The scale of RAF deployments used in Afghanistan might never be seen again, a top commander has said, as combat forces prepare to withdraw.
Air and ground support operated by 850 personnel, including Tornado crews from RAF Marham in Norfolk, have been serving in the country since 2001.
Air Commodore Alan Gillespie said the RAF support to ground forces was "beyond anything" he had ever seen.
The RAF has spent more than a decade supporting coalition and Afghan forces.
Tornado bombers from RAF Marham have been based in Kandahar for almost half of that time providing armed protection for troops on the ground along with aerial intelligence.
"I think the land-centric nature of this campaign has called for air support in all sorts of forms - reconnaissance, armed over-watch or air transport," said Air Cmdr Gillespie, speaking to BBC Look East in Kandahar.
"I think we've developed our air/land integration tactics to a significant extent, such we may never see the likes of again."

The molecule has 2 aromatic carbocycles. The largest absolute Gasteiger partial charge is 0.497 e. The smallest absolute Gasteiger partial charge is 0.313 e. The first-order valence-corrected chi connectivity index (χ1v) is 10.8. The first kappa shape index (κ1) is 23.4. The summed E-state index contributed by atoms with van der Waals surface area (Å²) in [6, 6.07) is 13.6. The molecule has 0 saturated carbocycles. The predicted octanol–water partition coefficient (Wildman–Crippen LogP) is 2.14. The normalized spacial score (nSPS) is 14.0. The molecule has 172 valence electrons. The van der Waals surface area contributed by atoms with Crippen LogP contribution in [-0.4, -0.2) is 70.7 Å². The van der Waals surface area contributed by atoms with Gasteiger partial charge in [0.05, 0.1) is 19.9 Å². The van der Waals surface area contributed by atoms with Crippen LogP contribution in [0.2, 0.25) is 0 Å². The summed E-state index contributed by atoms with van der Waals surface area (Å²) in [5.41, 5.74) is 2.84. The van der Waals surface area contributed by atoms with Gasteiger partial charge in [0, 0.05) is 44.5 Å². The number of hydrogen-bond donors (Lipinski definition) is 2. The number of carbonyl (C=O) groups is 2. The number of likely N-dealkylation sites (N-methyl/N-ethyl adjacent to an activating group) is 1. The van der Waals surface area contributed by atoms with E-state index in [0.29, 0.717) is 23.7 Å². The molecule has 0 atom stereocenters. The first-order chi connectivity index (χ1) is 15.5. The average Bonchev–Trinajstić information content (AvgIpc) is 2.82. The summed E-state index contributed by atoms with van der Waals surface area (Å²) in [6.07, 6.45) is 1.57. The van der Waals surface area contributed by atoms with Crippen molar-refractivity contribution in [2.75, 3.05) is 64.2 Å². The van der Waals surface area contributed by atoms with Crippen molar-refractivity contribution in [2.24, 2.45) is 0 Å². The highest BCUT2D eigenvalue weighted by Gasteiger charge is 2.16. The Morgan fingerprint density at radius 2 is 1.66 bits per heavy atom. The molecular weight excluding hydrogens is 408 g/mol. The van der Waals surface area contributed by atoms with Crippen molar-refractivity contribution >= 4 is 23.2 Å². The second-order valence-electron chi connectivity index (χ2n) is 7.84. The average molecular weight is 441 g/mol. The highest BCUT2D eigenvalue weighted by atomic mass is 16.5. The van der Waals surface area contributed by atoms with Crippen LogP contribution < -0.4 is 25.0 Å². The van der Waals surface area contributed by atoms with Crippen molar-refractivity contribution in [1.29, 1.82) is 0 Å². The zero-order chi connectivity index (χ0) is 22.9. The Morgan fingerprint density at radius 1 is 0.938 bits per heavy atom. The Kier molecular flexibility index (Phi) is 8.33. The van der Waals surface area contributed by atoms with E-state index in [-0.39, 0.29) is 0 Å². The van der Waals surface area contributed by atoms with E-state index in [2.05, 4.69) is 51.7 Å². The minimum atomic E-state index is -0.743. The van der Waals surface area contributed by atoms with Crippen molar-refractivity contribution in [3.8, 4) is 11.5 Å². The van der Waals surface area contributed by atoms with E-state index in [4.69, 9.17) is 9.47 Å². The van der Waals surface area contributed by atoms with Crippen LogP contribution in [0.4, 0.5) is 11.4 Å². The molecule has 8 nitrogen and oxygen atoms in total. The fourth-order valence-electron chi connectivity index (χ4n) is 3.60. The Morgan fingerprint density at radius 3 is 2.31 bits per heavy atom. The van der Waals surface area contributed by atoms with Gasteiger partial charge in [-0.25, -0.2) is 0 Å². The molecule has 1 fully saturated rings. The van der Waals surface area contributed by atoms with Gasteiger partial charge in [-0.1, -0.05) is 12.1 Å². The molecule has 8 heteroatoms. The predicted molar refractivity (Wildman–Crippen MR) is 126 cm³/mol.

As combat troops prepare to leave Afghanistan by the end of the year, plans have turned to the redeployment effort while retaining air operations.
"It's been a very difficult challenge for our planners to ensure we get all our assets and all our personnel out in a timely and efficient fashion," said Air Cmdr Gillespie.
"The plan put together at the beginning of this year has certainly evolved many, many times... I'm not sure I've ever seen anything quite as complex.
"Delivering air operations right to the end whilst focussing on redeployment is the real challenge," he said.
At the height of the war, 12,000 British troops were in Afghanistan.
With just three month to go before combat troops leave the country, about 4,000 service men and women remain there. Since 2001, 453 British personnel have died in the conflict.